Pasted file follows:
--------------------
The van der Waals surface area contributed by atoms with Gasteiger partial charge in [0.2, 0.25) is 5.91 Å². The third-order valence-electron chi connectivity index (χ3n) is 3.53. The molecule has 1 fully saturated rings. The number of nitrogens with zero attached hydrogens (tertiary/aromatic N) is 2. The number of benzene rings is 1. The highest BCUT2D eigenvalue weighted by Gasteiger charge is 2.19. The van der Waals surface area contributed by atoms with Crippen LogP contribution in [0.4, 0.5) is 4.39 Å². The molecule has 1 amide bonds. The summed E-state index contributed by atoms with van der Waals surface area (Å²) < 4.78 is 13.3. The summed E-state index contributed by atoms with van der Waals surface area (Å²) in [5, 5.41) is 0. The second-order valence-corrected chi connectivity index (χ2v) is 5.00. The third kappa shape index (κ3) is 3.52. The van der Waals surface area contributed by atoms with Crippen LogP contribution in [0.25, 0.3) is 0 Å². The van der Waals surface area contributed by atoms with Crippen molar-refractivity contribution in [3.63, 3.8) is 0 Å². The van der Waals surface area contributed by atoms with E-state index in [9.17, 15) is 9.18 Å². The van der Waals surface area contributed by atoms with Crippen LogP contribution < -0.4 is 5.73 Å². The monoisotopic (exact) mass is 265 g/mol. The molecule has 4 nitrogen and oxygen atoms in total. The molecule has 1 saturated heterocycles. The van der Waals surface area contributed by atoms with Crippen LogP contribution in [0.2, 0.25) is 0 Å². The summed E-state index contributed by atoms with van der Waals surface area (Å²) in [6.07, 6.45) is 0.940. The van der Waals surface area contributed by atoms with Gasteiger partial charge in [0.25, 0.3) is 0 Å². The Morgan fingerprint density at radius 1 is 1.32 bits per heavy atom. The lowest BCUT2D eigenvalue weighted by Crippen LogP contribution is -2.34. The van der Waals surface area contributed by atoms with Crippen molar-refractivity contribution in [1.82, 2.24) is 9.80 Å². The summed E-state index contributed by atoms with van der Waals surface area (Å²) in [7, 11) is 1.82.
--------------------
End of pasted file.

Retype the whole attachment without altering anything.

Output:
The van der Waals surface area contributed by atoms with Gasteiger partial charge in [0.2, 0.25) is 5.91 Å². The third-order valence-electron chi connectivity index (χ3n) is 3.53. The molecule has 1 fully saturated rings. The number of nitrogens with zero attached hydrogens (tertiary/aromatic N) is 2. The number of benzene rings is 1. The highest BCUT2D eigenvalue weighted by Gasteiger charge is 2.19. The van der Waals surface area contributed by atoms with Crippen LogP contribution in [0.4, 0.5) is 4.39 Å². The molecule has 1 amide bonds. The summed E-state index contributed by atoms with van der Waals surface area (Å²) < 4.78 is 13.3. The summed E-state index contributed by atoms with van der Waals surface area (Å²) in [5, 5.41) is 0. The second-order valence-corrected chi connectivity index (χ2v) is 5.00. The third kappa shape index (κ3) is 3.52. The van der Waals surface area contributed by atoms with Crippen LogP contribution in [0.25, 0.3) is 0 Å². The van der Waals surface area contributed by atoms with Crippen molar-refractivity contribution in [3.63, 3.8) is 0 Å². The van der Waals surface area contributed by atoms with E-state index in [9.17, 15) is 9.18 Å². The van der Waals surface area contributed by atoms with Crippen LogP contribution < -0.4 is 5.73 Å². The monoisotopic (exact) mass is 265 g/mol. The molecule has 4 nitrogen and oxygen atoms in total. The molecule has 1 saturated heterocycles. The van der Waals surface area contributed by atoms with Crippen LogP contribution in [0.2, 0.25) is 0 Å². The summed E-state index contributed by atoms with van der Waals surface area (Å²) in [6.07, 6.45) is 0.940. The van der Waals surface area contributed by atoms with Gasteiger partial charge in [0.25, 0.3) is 0 Å². The Morgan fingerprint density at radius 1 is 1.32 bits per heavy atom. The lowest BCUT2D eigenvalue weighted by Crippen LogP contribution is -2.34. The van der Waals surface area contributed by atoms with Crippen molar-refractivity contribution in [1.82, 2.24) is 9.80 Å². The summed E-state index contributed by atoms with van der Waals surface area (Å²) in [7, 11) is 1.82.